Until the 1990s, Highway 3 was a single continuous route from the Ambassador Bridge to near the Peace Bridge, but since then has had significant portion transferred to regional and county governments. A large segment of the route follows the historic Talbot Trail, a settlement road following the northern shore of Lake Erie constructed by Colonel Talbot in the early 1800s as part of a grand settlement plan along the lake front. East of Canborough, the road generally follows older settlement trails: Forks Road, connecting Dunnville with Wainfleet, portions of Sherk's Road, through Port Colborne to Gasline, and the Garrison Road, a military road built west from Fort Erie. The highway was initially designated in 1920, but not numbered until five years later. It originally connected to Niagara Falls, but was rerouted to Fort Erie following completion of the Peace Bridge in the late 1920s. A portion of Highway 3 along Huron Church Road in Windsor is currently being reconstructed as part of the Windsor–Essex Parkway.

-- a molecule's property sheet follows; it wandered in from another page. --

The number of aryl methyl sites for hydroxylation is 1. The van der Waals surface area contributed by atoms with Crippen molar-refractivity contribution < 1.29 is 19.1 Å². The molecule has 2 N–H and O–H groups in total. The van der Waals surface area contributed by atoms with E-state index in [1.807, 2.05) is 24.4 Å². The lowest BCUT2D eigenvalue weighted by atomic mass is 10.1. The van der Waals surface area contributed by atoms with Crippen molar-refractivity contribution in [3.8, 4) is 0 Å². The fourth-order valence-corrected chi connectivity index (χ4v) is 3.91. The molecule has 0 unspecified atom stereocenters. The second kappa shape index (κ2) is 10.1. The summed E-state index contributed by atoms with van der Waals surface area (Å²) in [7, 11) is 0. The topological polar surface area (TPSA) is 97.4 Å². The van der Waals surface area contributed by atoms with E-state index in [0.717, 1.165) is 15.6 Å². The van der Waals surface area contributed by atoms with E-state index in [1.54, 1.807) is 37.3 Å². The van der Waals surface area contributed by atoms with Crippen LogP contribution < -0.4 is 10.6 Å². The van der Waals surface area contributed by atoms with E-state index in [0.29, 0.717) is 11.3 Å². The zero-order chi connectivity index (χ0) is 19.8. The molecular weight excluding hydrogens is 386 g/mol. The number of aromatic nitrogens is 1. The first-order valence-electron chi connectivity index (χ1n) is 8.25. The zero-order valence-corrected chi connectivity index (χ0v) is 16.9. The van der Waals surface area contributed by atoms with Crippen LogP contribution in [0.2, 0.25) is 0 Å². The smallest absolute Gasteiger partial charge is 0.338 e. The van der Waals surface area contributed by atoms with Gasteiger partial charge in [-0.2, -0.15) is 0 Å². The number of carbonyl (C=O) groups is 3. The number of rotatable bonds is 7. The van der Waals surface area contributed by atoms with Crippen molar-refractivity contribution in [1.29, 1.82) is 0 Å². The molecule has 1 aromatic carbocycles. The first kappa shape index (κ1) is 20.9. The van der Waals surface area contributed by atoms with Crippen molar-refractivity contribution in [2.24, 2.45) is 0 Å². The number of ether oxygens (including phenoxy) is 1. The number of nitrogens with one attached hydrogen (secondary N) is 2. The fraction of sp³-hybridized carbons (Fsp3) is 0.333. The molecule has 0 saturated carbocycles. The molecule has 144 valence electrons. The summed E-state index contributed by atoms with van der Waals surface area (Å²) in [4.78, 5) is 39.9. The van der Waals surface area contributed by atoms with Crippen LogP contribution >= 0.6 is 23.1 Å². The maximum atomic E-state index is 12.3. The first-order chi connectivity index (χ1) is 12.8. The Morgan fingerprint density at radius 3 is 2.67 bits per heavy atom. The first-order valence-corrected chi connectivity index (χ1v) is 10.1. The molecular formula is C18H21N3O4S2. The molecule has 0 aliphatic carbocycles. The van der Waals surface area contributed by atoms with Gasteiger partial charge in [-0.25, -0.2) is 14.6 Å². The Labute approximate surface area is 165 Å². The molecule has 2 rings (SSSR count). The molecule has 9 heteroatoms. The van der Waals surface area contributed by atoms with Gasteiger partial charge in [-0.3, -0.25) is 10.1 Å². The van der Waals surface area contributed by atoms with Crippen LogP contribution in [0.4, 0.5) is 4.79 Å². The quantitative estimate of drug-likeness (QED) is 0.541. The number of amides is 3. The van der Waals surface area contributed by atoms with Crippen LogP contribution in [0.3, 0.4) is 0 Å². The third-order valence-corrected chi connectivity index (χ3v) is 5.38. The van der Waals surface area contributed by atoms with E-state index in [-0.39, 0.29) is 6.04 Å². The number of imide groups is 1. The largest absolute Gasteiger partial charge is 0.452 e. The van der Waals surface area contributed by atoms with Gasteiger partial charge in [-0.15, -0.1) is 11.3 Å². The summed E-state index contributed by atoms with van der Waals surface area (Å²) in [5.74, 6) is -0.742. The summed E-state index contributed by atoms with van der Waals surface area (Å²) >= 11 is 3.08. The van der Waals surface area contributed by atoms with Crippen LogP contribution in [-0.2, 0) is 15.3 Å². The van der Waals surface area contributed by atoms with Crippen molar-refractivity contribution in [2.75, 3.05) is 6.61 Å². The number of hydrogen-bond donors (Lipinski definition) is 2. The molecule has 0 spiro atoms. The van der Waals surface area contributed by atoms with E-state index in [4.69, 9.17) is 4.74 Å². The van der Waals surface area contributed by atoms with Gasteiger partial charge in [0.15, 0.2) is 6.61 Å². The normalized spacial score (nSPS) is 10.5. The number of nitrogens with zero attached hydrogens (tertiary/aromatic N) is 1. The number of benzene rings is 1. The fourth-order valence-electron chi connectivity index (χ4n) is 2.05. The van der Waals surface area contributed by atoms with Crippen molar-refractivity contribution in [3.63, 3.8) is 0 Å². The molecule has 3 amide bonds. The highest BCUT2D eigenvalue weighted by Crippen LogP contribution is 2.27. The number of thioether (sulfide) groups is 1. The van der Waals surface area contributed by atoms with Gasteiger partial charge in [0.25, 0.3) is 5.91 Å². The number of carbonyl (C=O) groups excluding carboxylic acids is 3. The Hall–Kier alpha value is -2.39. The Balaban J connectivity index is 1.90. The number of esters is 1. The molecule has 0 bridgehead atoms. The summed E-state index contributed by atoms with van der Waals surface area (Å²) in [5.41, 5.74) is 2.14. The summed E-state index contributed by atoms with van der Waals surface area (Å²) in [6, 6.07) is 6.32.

Route description[edit]

Highway 3 follows the route of the historic Talbot Trail for most of its length. Abutting the northern shore of Lake Erie between Windsor and Fort Erie, the route deviates in places to bypass towns and to avoid the less than direct trail laid nearly two centuries ago. Prior to 1998, the highway spanned this entire distance, but has since been divided into three discontinuous sections. The western section travels 50.2 km (31.2 mi) from Windsor to Leamington. From there, a 145.0 km (90.1 mi) gap separates the western and central sections. Highway 3 resumes near St. Thomas at the southern end of Highway 4 and travels 187.9 km (116.8 mi) east to Port Colborne. The central and eastern sections are divided by a 3.4 km (2.1 mi) Connecting Link through Port Colborne. The eastern section begins at Highway 140 and travels 21.1 km (13.1 mi) to Fort Erie. It ends at Rosehill Road, a short distance west of the Peace Bridge crossing into New York.[1][2]

Western segment[edit]